- Hands On With Elder Scrolls Online
- Quests, Visuals, and Conclusion
Of all the recent fantasy gaming properties, the Elder Scrolls series would seem best poised to work as an MMORPG. Ever since the first chapter, Arena, was released in 1994, the Bethesda Softworks saga has focused on giving the player the most immersive open-world existence possible. Want to follow the story? Go for it. Prefer to live your life your way, whether it’s weaving clothing or butchering monsters or studying in libraries? Do that instead. About the only thing that distinguished the Elder Scrolls games from popular MMORPGs like World of Warcraft was the lack of other people—the underlying philosophy was the same.
So the only thing shocking about Bethesda’s latest project, Elder Scrolls Online, which officially merges the single-player and MMORPG worlds, is that it didn’t come around sooner. After some six years of development, it now reveals itself to be exactly what you’d expect: a multiplayer rendition of the land of Tamriel, where you have the option of completing an ostensibly endless series of quests to advance your character and discover some writer-provided narrative secrets, or choose the careers and hobbies you pursue on the ever-shifting landscape of a rich and expansive fantasy world.
Though Elder Scrolls Online isn’t slated for release until early April, PCMag.com received the chance to play it ahead of time. What follows is our hands on with it in standard mode; we weren’t allowed to test player-versus-player (PvP) functionality, but will do that as soon as we’re able and report back on what we discover.
Elder Scrolls Online is, at its heart, an Elder Scrolls game, and that heritage is evident in every moment of its game play. After you fire up the game (the beta version we tested required a hefty 24GB download), you must create either a male or female character from a familiar assortment of nine races (orcs, Bretons, high elves, and so on) and three alliances, choose one of five professions, and then customize your avatar’s looks. You have nearly as many options for doing this as you did in the most recent single-player game, Skyrim: You can tweak everything from facial hair and tattoos to body weight and nose width. Recreate yourself or devise a new personality entirely—just about anything is possible with these detailed tools.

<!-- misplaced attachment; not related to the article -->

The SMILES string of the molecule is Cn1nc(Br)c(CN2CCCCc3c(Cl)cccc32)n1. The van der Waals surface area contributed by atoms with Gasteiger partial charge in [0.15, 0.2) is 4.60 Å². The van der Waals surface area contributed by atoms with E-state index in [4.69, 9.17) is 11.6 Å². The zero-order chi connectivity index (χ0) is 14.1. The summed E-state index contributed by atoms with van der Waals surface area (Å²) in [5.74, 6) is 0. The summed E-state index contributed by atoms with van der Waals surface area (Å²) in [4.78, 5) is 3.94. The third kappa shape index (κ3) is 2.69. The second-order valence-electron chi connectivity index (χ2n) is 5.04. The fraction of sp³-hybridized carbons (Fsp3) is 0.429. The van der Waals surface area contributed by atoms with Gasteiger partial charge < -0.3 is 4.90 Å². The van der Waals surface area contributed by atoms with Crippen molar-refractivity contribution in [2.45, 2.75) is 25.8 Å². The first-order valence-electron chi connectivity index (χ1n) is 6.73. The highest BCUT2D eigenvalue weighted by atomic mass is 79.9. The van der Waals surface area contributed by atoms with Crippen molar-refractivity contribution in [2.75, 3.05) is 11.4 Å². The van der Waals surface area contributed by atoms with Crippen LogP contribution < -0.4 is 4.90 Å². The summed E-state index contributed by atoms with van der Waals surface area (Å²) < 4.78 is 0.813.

Once your character is established, you’ll begin as you always do in Elder Scrolls games: in prison. But you don’t stay there long: Almost immediately you’re brought to a ritual room and sacrificed, at that point you’re thrust into the realm of Oblivion (the setting for the fourth game in the series), which functions as a tutorial of sorts. You meet a mysterious figure called only The Prophet, then are escorted to (relative) safety on a madcap dash through the dimension, learning the intricacies of weapons, magic, and character interaction along the way. Before long, one person’s brave sacrifice ejects you back into Tamriel, and the game proper begins.
There’s still a bit of railroading left after landing, however: You’re guided, rather unceremoniously, into a few quests that introduce you a bit more to the world you’re in. But you also have additional freedom, and may either follow the established path—and attempt to learn who The Prophet is and what he wants of you—or go your own way. The latter option is a bit difficult at first, given your relative inexperience, but improving your skills and growing are integral to the game, so it won’t be long before you’re well positioned to live exactly the kind of life you want (whatever that may be).
Character and Interface
Once you’ve become sufficiently versed in some skills, you can “morph” them into others, which will retain all (or most) of their previous benefits, but add new ones as well. A creature summoning spell one of my characters used, for example, could morph to summon a different kind of being or one that behaved in a certain way. Ultimate abilities also unlock once you’ve reached a certain proficiency: These are special passive skills that you can toggle (on the PC by hitting the R key) to do extra damage or achieve other desired effects—but no matter how many you’ve acquired, you’re limited to using one at a time.
You can arrange commonly used skills in a quick launch bar at the bottom of the screen, and access them by hitting the appropriate key on the keyboard. You don’t have many of these macro slots—just five for individual skills—so you have to populate them wisely. You may also load items into a special quick-use slot (accessed with the Q key), but I generally found that more trouble than it was worth as I frequently hit Q when I meant to use W to move forward.